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How has government changed for the better over the last 20 years?

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This is the second article in our series on ‘20 years of change in the public sector’. If you missed the first one, you can read it here.

 

Our recent survey among clients and colleagues allowed us to reflect on the changes that have taken place in the public sector over the last 20 years, as well as determine how these changes have improved the way government services are delivered to the community. Here are six improvements that we believe have had a significant impact on the public sector over this time.

 

  1. Improved accountability

The last 20 years has seen an increased emphasis on accountability, although sometimes this is sometimes grounded in theory rather than practice. More importantly, there has been a shift in emphasising the results or outcomes achieved than the dollars spent. A recent example is the annual Closing the Gap report. While the lack of progress makes for dismal reading, it is at least concerned with tangible outcomes for Aboriginal people and communities.

 

  1. Enhanced customer service

The public sector has significantly improved its customer service in recent years, including better external communication. Some of this has been transformational, such as applying for licences, accessing real-time timetables and generating awareness through public information campaigns. The establishment of Service NSW, which consolidates common transactions across government using multiple channels (phone, online and in-store) is a classic example.

 

  1. New technology for staff and customers

Many of these improvements in service delivery are a result of the improvement to digital technologies, which have not only revolutionised the way government services are delivered, but also the way citizens can engage with government. In recent projects, we have seen the way telehealth services (where clinicians provide information and health care to patients, families and carers via a tablet) has improved access to specialist healthcare and reduced travel and accommodation costs for people living in rural and remote areas of Australia.

 

  1. A focus on service co-design

There is also an increased willingness to engage with clients and communities in the planning and delivery of public services, although progress in this area is seen as ‘baby steps’ by some survey respondents, as it doesn’t yet represent true co-design or service design. Nexus has recently worked with NSW Health on projects where families and carers are actively involved in identifying weaknesses with current services and solutions. This represents a fundamental shift from viewing clients as passive recipients to those with a right to be actively involved in designing and improving services.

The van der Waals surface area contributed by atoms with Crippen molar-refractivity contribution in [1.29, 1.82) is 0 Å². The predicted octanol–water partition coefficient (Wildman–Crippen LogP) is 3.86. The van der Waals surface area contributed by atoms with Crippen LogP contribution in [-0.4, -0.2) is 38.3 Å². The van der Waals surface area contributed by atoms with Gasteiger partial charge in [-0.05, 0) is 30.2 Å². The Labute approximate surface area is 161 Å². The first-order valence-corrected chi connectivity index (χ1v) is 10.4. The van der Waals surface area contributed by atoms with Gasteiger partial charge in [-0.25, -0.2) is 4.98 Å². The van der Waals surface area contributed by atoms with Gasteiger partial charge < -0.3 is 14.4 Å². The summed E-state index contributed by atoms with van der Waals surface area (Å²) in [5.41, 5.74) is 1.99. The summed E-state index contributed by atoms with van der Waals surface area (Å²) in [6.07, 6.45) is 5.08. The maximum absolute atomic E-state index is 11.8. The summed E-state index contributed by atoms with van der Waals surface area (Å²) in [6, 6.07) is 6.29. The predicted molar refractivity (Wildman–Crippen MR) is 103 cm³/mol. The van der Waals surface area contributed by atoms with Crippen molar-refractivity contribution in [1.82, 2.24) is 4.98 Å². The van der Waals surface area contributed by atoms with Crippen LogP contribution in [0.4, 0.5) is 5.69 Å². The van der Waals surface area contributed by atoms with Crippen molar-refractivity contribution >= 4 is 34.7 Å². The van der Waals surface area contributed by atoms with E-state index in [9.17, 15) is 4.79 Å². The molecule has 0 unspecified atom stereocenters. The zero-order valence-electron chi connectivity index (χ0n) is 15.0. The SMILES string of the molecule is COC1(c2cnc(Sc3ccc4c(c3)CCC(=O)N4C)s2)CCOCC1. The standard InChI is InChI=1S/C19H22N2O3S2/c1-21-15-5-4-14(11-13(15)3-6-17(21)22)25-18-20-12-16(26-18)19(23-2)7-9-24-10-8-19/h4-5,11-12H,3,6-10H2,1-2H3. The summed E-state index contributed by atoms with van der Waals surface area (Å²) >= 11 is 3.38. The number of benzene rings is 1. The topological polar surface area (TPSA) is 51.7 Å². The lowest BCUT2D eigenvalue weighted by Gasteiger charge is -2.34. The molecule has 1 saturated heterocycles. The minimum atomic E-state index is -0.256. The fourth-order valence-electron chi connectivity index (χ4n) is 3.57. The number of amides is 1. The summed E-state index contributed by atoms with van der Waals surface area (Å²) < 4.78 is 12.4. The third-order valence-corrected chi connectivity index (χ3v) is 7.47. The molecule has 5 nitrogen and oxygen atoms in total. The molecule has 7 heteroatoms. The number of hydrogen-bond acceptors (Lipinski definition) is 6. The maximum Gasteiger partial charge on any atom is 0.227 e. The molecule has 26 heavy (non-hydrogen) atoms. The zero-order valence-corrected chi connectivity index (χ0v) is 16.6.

1. Better collaboration among agencies

Just as government has improved the way it engages with customers or consumers, it has also improved collaboration between agencies over the last 20 years. This is especially important for complex problems that do not belong to one domain or portfolio. An example of this improvement is the establishment of the NSW Data Analytics Centre, which was designed to unlock the power of big data and provide NSW Government agencies with the insights they need to make better decisions. At Nexus, we’ve seen the benefits in working across silos on family violence and place-based initiatives.

 

  1. Improved organisational culture

The final area of improvement concerns workplace culture and professional development. Many of our survey participants noted the increased professionalism of the public sector workforce over the last 20 years. This includes a higher proportion of staff with tertiary qualifications and a renewed interest in graduate development programs designed for employees in the public sector. An example we’ve witnessed at Nexus is the transformation in traditional inspector and regulatory officer roles available. Many years ago these were generalist roles with on-the-job training, whereas now they are more specialised roles, with specific training required in investigative methods and evidence gathering.

 

Of course, there are caveats to these perceived improvements, many of which come with what I call a ‘yeah…but’. In next month’s blog, we’ll explore the downsides or challenges to these changes in the public sector over the last 20 years, based on the responses to the survey and our own insights from working with government agencies over this time. In the meantime, if you have any questions or would like to arrange a consultation, get in touch with our team.

 

 

RECENT PROJECTS

 

EVALUATION CAPABILITY DEVELOPMENT: CINSW

The Cancer Institute NSW (CINSW) has engaged Nexus to run a series of workshops during 2017 on program evaluation and program logic. The training ranges from introductory sessions for all staff, to intensive workshops on specific evaluation topics for members of the CINSW evaluation community, with the overall aim of strengthening the organisation’s evaluation culture and practices.

 

WORKSHOP FACILITATION: STARRTS

Greg is designing and running a workshop for the NSW Service for the Treatment and Rehabilitation of Torture and Trauma Survivors (STARTTS), in collaboration with partner agencies and funding bodies. The aim of the workshop is to design new referral pathways to STARTTS in preparation for the large number of refugees arriving from Syria and Iraq, following the Australian Government’s commitment to take 12,000 refugees from these areas. The majority of these refugees will settle in NSW and South Western Sydney in particular.

 

 

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